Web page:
This is also a popular beauty service pricing model. In many hair salons, the price of the service depends on the length of the hair — especially dying services. This is because of the amount of hair dye they have to use and the time it takes to do an amazing job.
When and how to raise prices:
- When your competitors are raising prices. If your competition with the same skills and experience is now charging more, that is a sign that the market can afford a price increase for your services.
- If your customers say you’re a bargain. If your customers says what a great value your services are, this means they are willing to pay more for your services, but you are not asking.
- Don’t raise prices too much all at once. Raise prices in small increments, this way peoplw can adjust easier. Do it in two or three price increases over the course of a year.
- Don’t raise the price of every service at once. Customers may not notice price differences if they are only applied to some services and all of them.
For sure you owe it to yourself ( and to your business!) to be determined in your pricing strategy.
To help you get started hete is a great pricing calcuator you can use!
Market Price VS Premium Price
It’s best if your pricing approach includes a combination of cost-based pricing, market-based pricing and value-based pricing. In other words, when setting your prices, you have to be aware of your internal costs, the volume of profit you’d like to make, your competition and how they are pricing the same services that you offer, and, most of all, the value that is perceived by your clients.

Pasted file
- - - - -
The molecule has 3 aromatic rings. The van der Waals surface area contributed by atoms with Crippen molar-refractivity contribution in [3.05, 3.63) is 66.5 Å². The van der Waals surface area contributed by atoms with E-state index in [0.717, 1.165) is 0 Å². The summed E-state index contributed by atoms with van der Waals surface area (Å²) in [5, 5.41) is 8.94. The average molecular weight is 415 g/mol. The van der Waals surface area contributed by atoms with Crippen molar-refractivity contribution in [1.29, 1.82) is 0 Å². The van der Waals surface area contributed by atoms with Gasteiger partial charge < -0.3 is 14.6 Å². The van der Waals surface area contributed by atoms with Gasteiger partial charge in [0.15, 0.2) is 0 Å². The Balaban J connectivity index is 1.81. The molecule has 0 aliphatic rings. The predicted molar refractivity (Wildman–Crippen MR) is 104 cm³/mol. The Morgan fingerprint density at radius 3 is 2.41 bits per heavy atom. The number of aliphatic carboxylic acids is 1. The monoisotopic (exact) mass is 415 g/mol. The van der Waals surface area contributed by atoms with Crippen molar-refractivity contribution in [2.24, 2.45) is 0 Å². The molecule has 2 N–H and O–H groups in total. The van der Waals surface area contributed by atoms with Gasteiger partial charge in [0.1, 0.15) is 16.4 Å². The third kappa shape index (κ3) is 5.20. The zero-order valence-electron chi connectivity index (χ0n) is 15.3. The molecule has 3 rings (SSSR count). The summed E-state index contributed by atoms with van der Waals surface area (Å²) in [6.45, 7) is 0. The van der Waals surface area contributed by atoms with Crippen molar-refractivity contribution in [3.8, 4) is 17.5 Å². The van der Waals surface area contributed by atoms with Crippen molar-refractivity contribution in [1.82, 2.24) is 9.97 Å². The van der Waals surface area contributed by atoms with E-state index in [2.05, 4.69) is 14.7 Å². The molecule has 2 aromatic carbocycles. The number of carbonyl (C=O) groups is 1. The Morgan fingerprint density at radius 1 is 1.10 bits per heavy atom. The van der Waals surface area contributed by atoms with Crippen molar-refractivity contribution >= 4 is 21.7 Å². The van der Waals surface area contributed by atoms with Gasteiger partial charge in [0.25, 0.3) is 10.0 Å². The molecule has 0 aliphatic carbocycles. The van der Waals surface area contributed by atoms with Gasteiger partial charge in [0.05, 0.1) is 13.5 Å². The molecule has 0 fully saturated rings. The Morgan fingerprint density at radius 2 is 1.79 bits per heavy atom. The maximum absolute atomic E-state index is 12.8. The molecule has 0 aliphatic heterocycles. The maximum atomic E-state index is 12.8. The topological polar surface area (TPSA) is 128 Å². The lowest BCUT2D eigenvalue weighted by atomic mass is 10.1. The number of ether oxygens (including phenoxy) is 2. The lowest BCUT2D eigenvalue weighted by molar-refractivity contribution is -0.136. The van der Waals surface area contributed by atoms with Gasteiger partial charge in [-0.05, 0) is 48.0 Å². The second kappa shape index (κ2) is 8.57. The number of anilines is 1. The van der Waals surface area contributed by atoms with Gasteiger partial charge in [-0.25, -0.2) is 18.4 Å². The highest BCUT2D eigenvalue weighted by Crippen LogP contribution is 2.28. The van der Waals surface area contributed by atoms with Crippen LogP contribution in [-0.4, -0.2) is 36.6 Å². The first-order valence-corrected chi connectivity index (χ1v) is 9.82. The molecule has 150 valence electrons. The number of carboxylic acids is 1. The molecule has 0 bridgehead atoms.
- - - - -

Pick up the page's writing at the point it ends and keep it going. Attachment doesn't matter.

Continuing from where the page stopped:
Experience shows that following a single pricing approach isn’t the right way to serve the purpose of a balanced financial strategy. Analyse your goals and opportunities carefully, then get creative to fulfill them, integrating all three approaches mentioned above.
You can decide whether you’d like to stay on the level of market prices (never under!) or try to develop your business to a level where you can charge premium prices.
Charging market prices isn’t a bad thing, it can provide you with great living standards and a lot of fulfilment in your profession. To be able to charge premium prices, on the other hand, requires absolutely amazing services that exceed your clients’ expectations.
The ones willing to pay high prices also want to have a connection with their beauty professional, they want a great salon culture and atmosphere and ultimately, they want to feel special, young, more confident and relaxed when taking your services.
Offering discounts is a very good and widely applied strategy for specialists who are at the beginning of their career: it can help them gain experience by attracting clientele and it’s also a great way to encourage repeat sales. However, as you mature into the profession, you might want to use discounts carefully.
Although they can keep stimulating demand for your services later on, and boost business in less busy times, you don’t want to give the impression that you’re desperate and having difficulties, because that is when potential visitors can draw conclusions too far-reaching and give your salon a miss.
Since pricing affects every beauty professional’s life directly, drawing up a financial plan for each year in advance is highly recommended. It isn’t easy at all: building a profitable career requires skills, research, observation and a lot of patience, but if you apply these few tips you found here, you’ll do just fine. Best of luck!